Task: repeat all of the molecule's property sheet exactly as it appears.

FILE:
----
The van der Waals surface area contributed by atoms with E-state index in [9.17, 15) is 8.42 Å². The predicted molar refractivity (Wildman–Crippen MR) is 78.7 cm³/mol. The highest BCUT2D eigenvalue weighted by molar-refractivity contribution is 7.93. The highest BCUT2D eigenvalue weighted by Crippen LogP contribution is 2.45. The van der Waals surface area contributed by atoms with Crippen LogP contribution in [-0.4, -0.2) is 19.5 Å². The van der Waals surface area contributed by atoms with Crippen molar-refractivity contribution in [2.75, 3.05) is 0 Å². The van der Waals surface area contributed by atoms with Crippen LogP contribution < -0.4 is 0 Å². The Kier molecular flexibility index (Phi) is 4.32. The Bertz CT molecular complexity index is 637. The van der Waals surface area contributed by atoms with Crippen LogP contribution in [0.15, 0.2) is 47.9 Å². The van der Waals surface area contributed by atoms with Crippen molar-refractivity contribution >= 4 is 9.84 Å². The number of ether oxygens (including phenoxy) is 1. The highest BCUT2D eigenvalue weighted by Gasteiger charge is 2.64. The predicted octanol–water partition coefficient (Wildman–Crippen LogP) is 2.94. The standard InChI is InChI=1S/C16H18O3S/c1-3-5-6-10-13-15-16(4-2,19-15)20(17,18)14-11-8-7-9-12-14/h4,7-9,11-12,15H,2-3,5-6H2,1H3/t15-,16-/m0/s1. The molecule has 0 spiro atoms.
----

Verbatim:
The van der Waals surface area contributed by atoms with E-state index in [9.17, 15) is 8.42 Å². The predicted molar refractivity (Wildman–Crippen MR) is 78.7 cm³/mol. The highest BCUT2D eigenvalue weighted by molar-refractivity contribution is 7.93. The highest BCUT2D eigenvalue weighted by Crippen LogP contribution is 2.45. The van der Waals surface area contributed by atoms with Crippen LogP contribution in [-0.4, -0.2) is 19.5 Å². The van der Waals surface area contributed by atoms with Crippen molar-refractivity contribution in [2.75, 3.05) is 0 Å². The van der Waals surface area contributed by atoms with Crippen LogP contribution < -0.4 is 0 Å². The Kier molecular flexibility index (Phi) is 4.32. The Bertz CT molecular complexity index is 637. The van der Waals surface area contributed by atoms with Crippen LogP contribution in [0.15, 0.2) is 47.9 Å². The van der Waals surface area contributed by atoms with Crippen molar-refractivity contribution >= 4 is 9.84 Å². The number of ether oxygens (including phenoxy) is 1. The highest BCUT2D eigenvalue weighted by Gasteiger charge is 2.64. The predicted octanol–water partition coefficient (Wildman–Crippen LogP) is 2.94. The standard InChI is InChI=1S/C16H18O3S/c1-3-5-6-10-13-15-16(4-2,19-15)20(17,18)14-11-8-7-9-12-14/h4,7-9,11-12,15H,2-3,5-6H2,1H3/t15-,16-/m0/s1. The molecule has 0 spiro atoms.